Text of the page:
The Kenai Peninsula Borough Assembly on Tuesday approved increasing an assistant fire chief's pay by more than $8,000.
The pay boost for Kachemak Emergency Service Area's assistant chief comes nearly a year after the assembly voted against salary increases for several borough positions, including KESA's chief and assistant chief.
The issue resurfaced during discussions of Borough Mayor Dave Carey's proposed FY2011 budget. The assembly ultimately approved a pay increase for KESA's chief but rejected a pay increase for KESA's assistant chief.
In July, the KESA board asked the assembly to reconsider changes to the assistant chief's pay. On Tuesday night, the assembly did reconsider and unanimously approved the salary increase. KESA's assistant chief will earn about $65,970 beginning Nov. 1. His former salary is about $57,700.
The body's decision brings the KESA position's pay more in line with other area emergency personnel and matches salary with experience, according to the ordinance approving the pay hike.
The assistant chiefs at Central Emergency Services earn about $90,200 while Nikiski's assistant chiefs earn about $90,000 each.
Mako Haggerty, South Peninsula's representative, and Carey co-sponsored the ordinance enacted on Tuesday.
Steve Boyle, KESA's assistant chief, said he is "grateful" for the increased pay.
"The program is starting to grow and take off. When you're trying to get a fire department off the ground it presents a pretty significant workload," Boyle said on Wednesday.
The money for the pay increase comes from the service area's fund balance, according to the borough's finance director.
On Tuesday, the assembly also approved creating a health care task force meant to continue the dialogue over possible governance and ownership structure changes at Central Peninsula Hospital. The task force is an amended version of an idea originally presented by Carey.
The task force will bring eight relevant community members together to come up with a new ownership and governance structure recommendation. On Sept. 7, the assembly killed an ordinance that would have allowed the hospital's governing board to sign a letter of intent to partner with a for-profit firm, a partnership recommended by the hospital board.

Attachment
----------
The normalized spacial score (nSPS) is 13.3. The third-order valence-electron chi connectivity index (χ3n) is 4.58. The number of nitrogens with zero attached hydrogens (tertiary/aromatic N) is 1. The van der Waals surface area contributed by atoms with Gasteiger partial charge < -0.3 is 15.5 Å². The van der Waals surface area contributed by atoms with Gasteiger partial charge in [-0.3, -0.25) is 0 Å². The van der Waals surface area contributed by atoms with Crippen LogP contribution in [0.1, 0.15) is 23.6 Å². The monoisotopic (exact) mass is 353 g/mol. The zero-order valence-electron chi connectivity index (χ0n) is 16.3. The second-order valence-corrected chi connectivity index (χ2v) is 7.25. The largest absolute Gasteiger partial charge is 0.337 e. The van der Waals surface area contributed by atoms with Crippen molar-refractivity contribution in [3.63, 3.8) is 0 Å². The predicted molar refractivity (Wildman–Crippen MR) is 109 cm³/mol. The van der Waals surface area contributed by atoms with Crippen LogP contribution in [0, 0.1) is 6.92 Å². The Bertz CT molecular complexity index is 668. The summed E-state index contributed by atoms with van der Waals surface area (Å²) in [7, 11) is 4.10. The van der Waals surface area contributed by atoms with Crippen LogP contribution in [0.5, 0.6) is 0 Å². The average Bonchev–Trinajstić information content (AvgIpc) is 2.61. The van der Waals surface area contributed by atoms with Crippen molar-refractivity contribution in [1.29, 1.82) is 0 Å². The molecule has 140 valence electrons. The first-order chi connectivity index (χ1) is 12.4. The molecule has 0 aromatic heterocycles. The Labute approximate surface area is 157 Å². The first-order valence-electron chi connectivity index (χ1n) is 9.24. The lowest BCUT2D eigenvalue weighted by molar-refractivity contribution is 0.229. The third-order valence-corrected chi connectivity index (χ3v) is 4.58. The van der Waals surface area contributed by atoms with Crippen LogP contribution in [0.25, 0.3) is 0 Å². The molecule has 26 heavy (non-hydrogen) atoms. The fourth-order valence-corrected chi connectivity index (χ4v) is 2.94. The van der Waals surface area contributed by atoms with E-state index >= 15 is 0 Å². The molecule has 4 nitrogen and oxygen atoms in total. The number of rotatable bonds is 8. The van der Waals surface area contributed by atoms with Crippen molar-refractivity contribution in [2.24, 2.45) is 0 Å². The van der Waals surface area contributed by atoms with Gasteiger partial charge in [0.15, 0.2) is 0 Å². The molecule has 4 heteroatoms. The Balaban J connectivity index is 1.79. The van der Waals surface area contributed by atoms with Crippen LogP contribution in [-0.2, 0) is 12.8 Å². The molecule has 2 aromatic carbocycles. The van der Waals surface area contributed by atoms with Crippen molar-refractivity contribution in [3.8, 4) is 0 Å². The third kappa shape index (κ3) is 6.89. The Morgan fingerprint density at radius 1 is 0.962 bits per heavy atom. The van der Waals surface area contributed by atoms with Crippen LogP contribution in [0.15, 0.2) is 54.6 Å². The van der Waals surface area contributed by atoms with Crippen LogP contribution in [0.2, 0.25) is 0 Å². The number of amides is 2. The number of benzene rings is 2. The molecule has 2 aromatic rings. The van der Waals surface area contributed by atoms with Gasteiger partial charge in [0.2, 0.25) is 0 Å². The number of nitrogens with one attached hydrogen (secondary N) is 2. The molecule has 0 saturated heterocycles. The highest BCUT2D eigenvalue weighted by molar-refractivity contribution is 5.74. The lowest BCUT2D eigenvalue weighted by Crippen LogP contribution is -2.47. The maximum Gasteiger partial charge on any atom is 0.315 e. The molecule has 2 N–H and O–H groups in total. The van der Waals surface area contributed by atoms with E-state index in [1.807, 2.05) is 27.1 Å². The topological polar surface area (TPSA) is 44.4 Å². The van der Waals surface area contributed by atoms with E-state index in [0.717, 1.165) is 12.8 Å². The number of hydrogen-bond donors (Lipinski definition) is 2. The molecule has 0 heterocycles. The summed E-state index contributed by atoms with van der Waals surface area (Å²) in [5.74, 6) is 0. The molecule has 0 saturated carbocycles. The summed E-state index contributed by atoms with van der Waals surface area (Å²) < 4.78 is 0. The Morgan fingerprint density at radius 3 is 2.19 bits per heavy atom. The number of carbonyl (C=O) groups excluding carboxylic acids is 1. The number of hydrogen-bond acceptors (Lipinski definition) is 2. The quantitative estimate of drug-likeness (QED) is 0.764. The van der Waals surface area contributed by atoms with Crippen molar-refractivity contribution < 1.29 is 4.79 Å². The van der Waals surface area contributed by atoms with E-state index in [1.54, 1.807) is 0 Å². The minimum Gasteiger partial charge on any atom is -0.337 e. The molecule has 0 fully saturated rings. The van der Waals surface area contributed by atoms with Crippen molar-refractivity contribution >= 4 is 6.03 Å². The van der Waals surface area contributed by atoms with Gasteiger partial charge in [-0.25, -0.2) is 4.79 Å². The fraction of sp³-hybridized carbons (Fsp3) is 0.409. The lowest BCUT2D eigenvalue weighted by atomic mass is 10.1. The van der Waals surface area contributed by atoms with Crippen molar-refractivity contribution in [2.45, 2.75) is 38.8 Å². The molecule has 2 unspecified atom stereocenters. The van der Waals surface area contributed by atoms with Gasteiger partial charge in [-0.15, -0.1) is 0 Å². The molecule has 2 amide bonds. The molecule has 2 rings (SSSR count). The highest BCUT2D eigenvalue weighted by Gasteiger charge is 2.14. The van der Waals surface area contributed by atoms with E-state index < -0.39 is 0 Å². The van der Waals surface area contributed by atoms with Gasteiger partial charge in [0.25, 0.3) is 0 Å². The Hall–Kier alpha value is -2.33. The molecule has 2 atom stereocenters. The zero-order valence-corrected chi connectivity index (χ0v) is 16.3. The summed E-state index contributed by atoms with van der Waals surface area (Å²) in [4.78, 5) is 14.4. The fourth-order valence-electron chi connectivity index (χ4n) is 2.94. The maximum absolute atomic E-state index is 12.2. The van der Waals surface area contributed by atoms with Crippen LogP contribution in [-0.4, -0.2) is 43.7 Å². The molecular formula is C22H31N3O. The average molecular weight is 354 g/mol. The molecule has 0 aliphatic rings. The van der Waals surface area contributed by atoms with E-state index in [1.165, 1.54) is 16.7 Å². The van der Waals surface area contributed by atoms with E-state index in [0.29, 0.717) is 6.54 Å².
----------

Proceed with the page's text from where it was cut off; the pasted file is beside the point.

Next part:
The health care task force will include two assembly representatives, two hospital board representatives, two hospital service area representatives and two residents selected by the mayor.
Though the assembly supported the task force, the body opted not to appoint its two representatives immediately and will instead do so at the Nov. 9 meeting. Assemblyman Gary Knopp, who co-sponsored the health care task force resolution with Assemblyman Charlie Pierce, said the body delayed its appointments because three assembly members are interested in participating.
Tuesday marked the first day on the job for the assembly's three new members: Linda Murphy (Soldotna), Ray Tauriainen (Nikiski) and Brent Johnson (Kasilof).
The body selected Knopp, of Kalifornsky, to serve as president of the assembly and Pierce, of Sterling, to serve as vice president.
"It's an honor when your fellow assembly members will support you," Knopp said. "It's all about continuity and trying to move the people's business forward."
Andrew Waite can be reached at email@example.com.
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